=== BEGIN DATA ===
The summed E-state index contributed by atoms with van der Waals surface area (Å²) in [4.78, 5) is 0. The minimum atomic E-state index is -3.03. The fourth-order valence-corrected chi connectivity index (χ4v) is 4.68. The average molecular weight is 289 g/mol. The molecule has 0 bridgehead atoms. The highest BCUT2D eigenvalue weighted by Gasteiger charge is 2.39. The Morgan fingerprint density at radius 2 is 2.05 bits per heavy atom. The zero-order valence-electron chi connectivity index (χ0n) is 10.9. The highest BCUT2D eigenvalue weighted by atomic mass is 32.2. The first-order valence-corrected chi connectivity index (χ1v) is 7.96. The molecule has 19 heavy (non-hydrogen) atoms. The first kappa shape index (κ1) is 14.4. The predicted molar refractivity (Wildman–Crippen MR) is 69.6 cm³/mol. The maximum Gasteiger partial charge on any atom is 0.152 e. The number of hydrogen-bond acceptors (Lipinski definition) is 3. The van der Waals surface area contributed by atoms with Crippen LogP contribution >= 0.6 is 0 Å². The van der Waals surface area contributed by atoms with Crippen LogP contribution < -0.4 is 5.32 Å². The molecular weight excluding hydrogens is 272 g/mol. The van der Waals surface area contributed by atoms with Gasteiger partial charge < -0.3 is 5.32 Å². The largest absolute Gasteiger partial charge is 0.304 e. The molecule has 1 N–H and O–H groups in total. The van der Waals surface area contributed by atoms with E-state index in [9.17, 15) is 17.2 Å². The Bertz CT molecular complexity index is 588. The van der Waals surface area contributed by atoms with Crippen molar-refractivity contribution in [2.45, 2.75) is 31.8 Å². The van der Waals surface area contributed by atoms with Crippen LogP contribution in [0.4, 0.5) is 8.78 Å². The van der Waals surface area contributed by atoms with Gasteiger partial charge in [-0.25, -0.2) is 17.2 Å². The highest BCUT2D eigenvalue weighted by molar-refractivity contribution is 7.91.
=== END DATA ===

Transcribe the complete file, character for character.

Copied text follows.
The summed E-state index contributed by atoms with van der Waals surface area (Å²) in [4.78, 5) is 0. The minimum atomic E-state index is -3.03. The fourth-order valence-corrected chi connectivity index (χ4v) is 4.68. The average molecular weight is 289 g/mol. The molecule has 0 bridgehead atoms. The highest BCUT2D eigenvalue weighted by Gasteiger charge is 2.39. The Morgan fingerprint density at radius 2 is 2.05 bits per heavy atom. The zero-order valence-electron chi connectivity index (χ0n) is 10.9. The highest BCUT2D eigenvalue weighted by atomic mass is 32.2. The first-order valence-corrected chi connectivity index (χ1v) is 7.96. The molecule has 19 heavy (non-hydrogen) atoms. The first kappa shape index (κ1) is 14.4. The predicted molar refractivity (Wildman–Crippen MR) is 69.6 cm³/mol. The maximum Gasteiger partial charge on any atom is 0.152 e. The number of hydrogen-bond acceptors (Lipinski definition) is 3. The van der Waals surface area contributed by atoms with Crippen LogP contribution >= 0.6 is 0 Å². The van der Waals surface area contributed by atoms with Crippen LogP contribution < -0.4 is 5.32 Å². The molecular weight excluding hydrogens is 272 g/mol. The van der Waals surface area contributed by atoms with Gasteiger partial charge < -0.3 is 5.32 Å². The largest absolute Gasteiger partial charge is 0.304 e. The molecule has 1 N–H and O–H groups in total. The van der Waals surface area contributed by atoms with E-state index in [9.17, 15) is 17.2 Å². The Bertz CT molecular complexity index is 588. The van der Waals surface area contributed by atoms with Crippen molar-refractivity contribution in [2.45, 2.75) is 31.8 Å². The van der Waals surface area contributed by atoms with Crippen LogP contribution in [0.4, 0.5) is 8.78 Å². The van der Waals surface area contributed by atoms with Gasteiger partial charge in [-0.25, -0.2) is 17.2 Å². The highest BCUT2D eigenvalue weighted by molar-refractivity contribution is 7.91.